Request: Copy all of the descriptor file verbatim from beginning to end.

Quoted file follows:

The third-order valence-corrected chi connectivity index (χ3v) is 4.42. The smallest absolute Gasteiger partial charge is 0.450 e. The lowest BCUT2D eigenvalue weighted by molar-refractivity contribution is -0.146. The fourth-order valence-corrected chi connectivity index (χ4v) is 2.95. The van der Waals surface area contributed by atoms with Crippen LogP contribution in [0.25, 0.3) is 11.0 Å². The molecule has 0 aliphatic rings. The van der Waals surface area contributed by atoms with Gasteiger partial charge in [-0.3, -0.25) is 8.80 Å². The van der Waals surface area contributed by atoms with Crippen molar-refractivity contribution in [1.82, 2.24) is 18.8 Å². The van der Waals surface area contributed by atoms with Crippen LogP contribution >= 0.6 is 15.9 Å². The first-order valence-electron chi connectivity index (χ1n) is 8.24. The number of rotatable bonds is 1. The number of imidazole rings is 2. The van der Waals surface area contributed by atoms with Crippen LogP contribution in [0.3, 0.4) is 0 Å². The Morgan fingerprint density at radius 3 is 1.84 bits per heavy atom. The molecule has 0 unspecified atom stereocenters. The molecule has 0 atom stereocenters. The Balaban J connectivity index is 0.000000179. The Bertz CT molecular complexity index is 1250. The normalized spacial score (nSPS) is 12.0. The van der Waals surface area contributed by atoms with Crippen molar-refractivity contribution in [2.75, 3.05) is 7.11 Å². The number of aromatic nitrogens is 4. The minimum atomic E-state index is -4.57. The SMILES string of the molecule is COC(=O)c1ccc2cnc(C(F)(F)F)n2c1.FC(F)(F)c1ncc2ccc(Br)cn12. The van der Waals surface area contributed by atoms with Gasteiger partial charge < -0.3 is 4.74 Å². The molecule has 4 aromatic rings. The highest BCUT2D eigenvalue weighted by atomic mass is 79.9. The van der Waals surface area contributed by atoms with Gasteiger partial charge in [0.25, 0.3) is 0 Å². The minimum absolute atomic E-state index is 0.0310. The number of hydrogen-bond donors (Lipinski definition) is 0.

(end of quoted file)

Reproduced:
The third-order valence-corrected chi connectivity index (χ3v) is 4.42. The smallest absolute Gasteiger partial charge is 0.450 e. The lowest BCUT2D eigenvalue weighted by molar-refractivity contribution is -0.146. The fourth-order valence-corrected chi connectivity index (χ4v) is 2.95. The van der Waals surface area contributed by atoms with Crippen LogP contribution in [0.25, 0.3) is 11.0 Å². The molecule has 0 aliphatic rings. The van der Waals surface area contributed by atoms with Gasteiger partial charge in [-0.3, -0.25) is 8.80 Å². The van der Waals surface area contributed by atoms with Crippen molar-refractivity contribution in [1.82, 2.24) is 18.8 Å². The van der Waals surface area contributed by atoms with Crippen LogP contribution >= 0.6 is 15.9 Å². The first-order valence-electron chi connectivity index (χ1n) is 8.24. The number of rotatable bonds is 1. The number of imidazole rings is 2. The van der Waals surface area contributed by atoms with Crippen LogP contribution in [0.3, 0.4) is 0 Å². The Morgan fingerprint density at radius 3 is 1.84 bits per heavy atom. The molecule has 0 unspecified atom stereocenters. The molecule has 0 atom stereocenters. The Balaban J connectivity index is 0.000000179. The Bertz CT molecular complexity index is 1250. The normalized spacial score (nSPS) is 12.0. The van der Waals surface area contributed by atoms with Crippen molar-refractivity contribution in [2.75, 3.05) is 7.11 Å². The number of aromatic nitrogens is 4. The minimum atomic E-state index is -4.57. The SMILES string of the molecule is COC(=O)c1ccc2cnc(C(F)(F)F)n2c1.FC(F)(F)c1ncc2ccc(Br)cn12. The van der Waals surface area contributed by atoms with Gasteiger partial charge < -0.3 is 4.74 Å². The molecule has 4 aromatic rings. The highest BCUT2D eigenvalue weighted by atomic mass is 79.9. The van der Waals surface area contributed by atoms with Gasteiger partial charge in [0.25, 0.3) is 0 Å². The minimum absolute atomic E-state index is 0.0310. The number of hydrogen-bond donors (Lipinski definition) is 0.